Sunday, October 18, 2020


Hello and welcome to the new look blog. 'BOATBIRDER 'TERRA FIRMA' 

Yes, as you can see from the new title we're now living back on 'dry land' and have relocated to our property in the heart of Aberdeenshire Scotland. 

After just over 16 wonderful years living on the water aboard our narrowboat 'Quidditch', it's now back to 'Terra Firma'. Why Scotland and why the North-East? Well, it was always in our future plan to return eventually to dry land and in doing so move closer to the coast. Of course, for me, it was all about the birding. For my wife Dazza, well she's from Aberdeen anyway so it was a no brainer when the opportunity arose to return home. 

Aberdeenshire makes up the north-east corner of Scotland, a large area including a very wide range of habitats. The habitat diversity and the presence of many of Scotland’s speciality species make for some great birding. The seabird cliffs made up of granite and basalt are among the most spectacular anywhere.



The Cairngorm Mountains, foothills and native forests are just a 40-minute drive away and offer the opportunity of seeing some of Scotlands most cherished species including  Scottish Ptarmigan (endemic sub-sp.), Scottish Crossbill (endemic sp.), Capercaillie, Black Grouse, Red Grouse, Golden Eagle, Crested Tit, Dotterel & Ring Ouzel


Starting from Girdleness peninsula just south of the entrance to Aberdeen Harbour and running north along the coastline through to Peterhead are many sea watching vantage points and these will be essential places to visit at any time of year but especially during the migration periods of spring and autumn. All of the regular passage birds can be seen around the Aberdeenshire coast, as well as good numbers of real rarities. The North-east Scotland recording area holds the record for the most species of birds seen in 24 hours (in Scotland) and is second only to Norfolk for the UK.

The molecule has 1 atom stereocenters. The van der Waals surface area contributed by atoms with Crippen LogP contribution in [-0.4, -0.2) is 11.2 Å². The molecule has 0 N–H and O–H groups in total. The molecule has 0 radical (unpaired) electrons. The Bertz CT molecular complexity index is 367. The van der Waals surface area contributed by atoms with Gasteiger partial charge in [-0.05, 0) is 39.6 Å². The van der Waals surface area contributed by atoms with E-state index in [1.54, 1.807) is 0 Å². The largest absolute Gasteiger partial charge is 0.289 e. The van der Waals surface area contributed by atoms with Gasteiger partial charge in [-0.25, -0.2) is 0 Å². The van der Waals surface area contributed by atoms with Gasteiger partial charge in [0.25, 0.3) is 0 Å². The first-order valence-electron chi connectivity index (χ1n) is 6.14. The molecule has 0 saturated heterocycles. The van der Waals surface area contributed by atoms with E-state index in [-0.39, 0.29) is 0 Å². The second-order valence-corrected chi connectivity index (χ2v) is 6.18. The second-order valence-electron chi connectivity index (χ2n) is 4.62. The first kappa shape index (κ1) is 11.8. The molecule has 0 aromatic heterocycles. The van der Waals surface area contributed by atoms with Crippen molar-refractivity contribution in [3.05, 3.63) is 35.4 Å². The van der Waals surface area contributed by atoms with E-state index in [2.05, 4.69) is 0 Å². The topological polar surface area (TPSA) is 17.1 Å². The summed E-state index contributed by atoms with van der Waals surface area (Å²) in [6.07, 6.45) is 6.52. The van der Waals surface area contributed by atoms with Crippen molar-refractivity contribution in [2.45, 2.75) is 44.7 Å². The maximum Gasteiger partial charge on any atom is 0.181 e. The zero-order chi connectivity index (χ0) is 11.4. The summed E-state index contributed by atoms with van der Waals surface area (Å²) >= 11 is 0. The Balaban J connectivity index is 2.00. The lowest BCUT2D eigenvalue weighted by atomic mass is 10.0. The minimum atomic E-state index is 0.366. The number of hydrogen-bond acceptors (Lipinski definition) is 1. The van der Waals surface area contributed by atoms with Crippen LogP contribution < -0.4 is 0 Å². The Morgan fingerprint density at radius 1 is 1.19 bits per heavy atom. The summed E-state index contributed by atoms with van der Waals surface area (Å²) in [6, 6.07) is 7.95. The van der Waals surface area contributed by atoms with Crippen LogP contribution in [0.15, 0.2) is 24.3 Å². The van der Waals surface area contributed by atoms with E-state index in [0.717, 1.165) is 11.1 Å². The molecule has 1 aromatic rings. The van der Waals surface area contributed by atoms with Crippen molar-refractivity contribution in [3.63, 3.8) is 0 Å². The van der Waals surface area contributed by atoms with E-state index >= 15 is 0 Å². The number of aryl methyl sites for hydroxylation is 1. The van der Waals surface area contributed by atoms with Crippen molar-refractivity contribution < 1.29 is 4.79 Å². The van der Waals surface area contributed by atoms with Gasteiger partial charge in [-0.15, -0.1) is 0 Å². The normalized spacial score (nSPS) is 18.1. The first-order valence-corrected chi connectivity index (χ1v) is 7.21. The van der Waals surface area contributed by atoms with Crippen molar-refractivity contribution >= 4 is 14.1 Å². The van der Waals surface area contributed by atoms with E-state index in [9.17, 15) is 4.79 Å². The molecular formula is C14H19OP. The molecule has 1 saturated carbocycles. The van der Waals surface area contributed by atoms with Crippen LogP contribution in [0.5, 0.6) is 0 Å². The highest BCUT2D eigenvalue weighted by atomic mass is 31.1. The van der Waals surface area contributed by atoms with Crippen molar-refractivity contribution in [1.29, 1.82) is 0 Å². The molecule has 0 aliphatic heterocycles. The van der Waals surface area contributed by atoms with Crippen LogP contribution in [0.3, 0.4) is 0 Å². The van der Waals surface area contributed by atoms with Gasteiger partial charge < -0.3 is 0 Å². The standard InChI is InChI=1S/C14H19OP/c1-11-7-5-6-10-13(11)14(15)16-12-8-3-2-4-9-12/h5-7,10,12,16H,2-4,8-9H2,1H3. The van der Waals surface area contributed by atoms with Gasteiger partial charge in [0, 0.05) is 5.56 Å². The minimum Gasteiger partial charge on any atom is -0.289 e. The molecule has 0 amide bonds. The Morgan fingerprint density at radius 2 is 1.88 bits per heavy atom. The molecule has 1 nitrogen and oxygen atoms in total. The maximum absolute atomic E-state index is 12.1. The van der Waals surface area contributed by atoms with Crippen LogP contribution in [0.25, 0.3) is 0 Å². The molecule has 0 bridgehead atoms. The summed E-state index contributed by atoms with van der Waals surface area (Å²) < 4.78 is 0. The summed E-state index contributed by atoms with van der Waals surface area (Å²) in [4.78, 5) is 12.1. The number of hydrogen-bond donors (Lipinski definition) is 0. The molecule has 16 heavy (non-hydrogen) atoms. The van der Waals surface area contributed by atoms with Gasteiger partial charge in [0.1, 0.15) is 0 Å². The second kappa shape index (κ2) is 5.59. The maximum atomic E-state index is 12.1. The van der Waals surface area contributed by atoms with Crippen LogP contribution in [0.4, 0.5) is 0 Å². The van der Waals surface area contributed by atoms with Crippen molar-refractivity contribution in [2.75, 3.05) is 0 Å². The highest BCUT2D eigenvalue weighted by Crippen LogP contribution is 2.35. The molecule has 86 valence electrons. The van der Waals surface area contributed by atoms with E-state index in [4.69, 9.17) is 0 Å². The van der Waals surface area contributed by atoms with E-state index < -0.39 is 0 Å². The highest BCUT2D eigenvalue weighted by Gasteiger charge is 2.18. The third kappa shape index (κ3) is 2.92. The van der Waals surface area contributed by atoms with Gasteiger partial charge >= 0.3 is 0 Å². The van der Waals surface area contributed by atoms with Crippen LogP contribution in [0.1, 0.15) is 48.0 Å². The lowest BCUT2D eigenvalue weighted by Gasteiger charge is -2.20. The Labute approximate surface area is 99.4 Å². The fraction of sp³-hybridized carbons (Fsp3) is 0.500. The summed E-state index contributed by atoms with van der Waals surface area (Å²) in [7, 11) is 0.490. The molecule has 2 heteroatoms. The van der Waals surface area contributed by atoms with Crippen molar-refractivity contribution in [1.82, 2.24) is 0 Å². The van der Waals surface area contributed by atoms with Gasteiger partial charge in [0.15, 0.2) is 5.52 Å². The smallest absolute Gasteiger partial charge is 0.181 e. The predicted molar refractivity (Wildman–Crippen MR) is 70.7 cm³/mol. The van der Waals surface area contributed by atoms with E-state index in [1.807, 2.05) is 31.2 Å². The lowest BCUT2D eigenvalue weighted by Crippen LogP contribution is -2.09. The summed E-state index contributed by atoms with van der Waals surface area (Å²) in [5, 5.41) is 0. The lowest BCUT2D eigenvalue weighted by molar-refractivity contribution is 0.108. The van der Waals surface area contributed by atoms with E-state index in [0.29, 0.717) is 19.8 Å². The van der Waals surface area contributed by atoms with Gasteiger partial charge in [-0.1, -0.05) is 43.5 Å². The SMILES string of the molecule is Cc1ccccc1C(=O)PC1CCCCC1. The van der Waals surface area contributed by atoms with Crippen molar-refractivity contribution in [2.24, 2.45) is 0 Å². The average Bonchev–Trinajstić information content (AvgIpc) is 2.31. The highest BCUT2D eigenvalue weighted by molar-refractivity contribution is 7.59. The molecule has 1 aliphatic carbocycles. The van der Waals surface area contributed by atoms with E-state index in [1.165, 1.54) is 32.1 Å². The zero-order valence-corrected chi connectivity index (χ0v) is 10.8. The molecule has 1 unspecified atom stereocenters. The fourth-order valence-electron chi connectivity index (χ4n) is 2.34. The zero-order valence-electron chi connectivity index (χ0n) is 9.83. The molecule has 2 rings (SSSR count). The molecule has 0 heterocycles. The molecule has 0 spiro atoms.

The Ythan Estuary & Forvie Sands will be a regular stop for me. This is a National Nature Reserve and a Site of Special Scientific Interest. Here there is an extensive estuary with a variety of surrounding habitats including sand dunes, heathland, farmland, reedbeds and mudflats. Eiders are resident throughout the year and breeding takes place at Forvie on the other side of the river. 


This is a coastal village about a 10-minute drive further up the coast from the Ythan which has a sheltered harbour and beach. There are small areas of scrub and mature gardens, sea cliffs to the north and south for sea watching and bordered by farmland to the west. The local churchyard has an excellent track record for scarcities and rarities and there are two plantations along the minor road to Whinnyfold which are also worth checking.



Just a few miles from the house lies Bannachie a range of hills which has several tops, the highest of which, Oxen Craig, has a height of 528 metres (1,732 ft). Though not particularly high compared to other peaks within Scotland, the mountain is very prominent, owing to its isolation and the relative flatness of the surrounding terrain and dominates the skyline from several viewpoints. It provides a granite ridge with mixed upland moorland flanked by mixed woodlands and surrounded at lower levels by agricultural fields and offers some exciting habitat to explore. 


The River Don is just a short walk from the house and offers some excellent riverbank walks. Dippers are a regular feature here and in the surrounding arable fields, there is a large wintering roost of Whooper Swans

So as you can see from the above overview my birding options are numerous and I look forward to many field trips over the coming months, so let the adventure begin.